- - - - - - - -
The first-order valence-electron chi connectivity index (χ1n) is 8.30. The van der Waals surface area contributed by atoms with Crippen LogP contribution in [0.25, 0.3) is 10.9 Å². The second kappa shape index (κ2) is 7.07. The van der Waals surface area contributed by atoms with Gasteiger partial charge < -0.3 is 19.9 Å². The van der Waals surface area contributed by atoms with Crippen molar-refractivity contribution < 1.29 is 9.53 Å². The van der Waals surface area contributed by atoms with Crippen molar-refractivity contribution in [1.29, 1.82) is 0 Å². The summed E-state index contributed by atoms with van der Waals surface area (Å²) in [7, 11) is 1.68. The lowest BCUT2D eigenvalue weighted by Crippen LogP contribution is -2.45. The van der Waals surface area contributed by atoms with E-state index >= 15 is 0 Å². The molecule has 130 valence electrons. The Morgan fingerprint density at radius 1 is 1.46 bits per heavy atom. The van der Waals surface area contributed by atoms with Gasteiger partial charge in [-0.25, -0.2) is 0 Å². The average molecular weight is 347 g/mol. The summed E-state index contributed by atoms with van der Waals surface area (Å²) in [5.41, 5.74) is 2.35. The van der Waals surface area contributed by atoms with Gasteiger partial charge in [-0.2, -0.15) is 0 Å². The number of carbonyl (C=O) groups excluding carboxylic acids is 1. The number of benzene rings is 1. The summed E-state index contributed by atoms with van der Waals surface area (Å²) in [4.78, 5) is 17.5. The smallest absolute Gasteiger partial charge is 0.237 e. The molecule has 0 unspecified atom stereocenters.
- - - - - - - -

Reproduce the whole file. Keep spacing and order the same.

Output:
The first-order valence-electron chi connectivity index (χ1n) is 8.30. The van der Waals surface area contributed by atoms with Crippen LogP contribution in [0.25, 0.3) is 10.9 Å². The second kappa shape index (κ2) is 7.07. The van der Waals surface area contributed by atoms with Gasteiger partial charge < -0.3 is 19.9 Å². The van der Waals surface area contributed by atoms with Crippen molar-refractivity contribution < 1.29 is 9.53 Å². The van der Waals surface area contributed by atoms with Crippen molar-refractivity contribution in [1.29, 1.82) is 0 Å². The summed E-state index contributed by atoms with van der Waals surface area (Å²) in [7, 11) is 1.68. The lowest BCUT2D eigenvalue weighted by Crippen LogP contribution is -2.45. The van der Waals surface area contributed by atoms with E-state index >= 15 is 0 Å². The molecule has 130 valence electrons. The Morgan fingerprint density at radius 1 is 1.46 bits per heavy atom. The van der Waals surface area contributed by atoms with Gasteiger partial charge in [-0.25, -0.2) is 0 Å². The average molecular weight is 347 g/mol. The summed E-state index contributed by atoms with van der Waals surface area (Å²) in [5.41, 5.74) is 2.35. The van der Waals surface area contributed by atoms with Gasteiger partial charge in [-0.2, -0.15) is 0 Å². The number of carbonyl (C=O) groups excluding carboxylic acids is 1. The number of benzene rings is 1. The summed E-state index contributed by atoms with van der Waals surface area (Å²) in [4.78, 5) is 17.5. The smallest absolute Gasteiger partial charge is 0.237 e. The molecule has 0 unspecified atom stereocenters.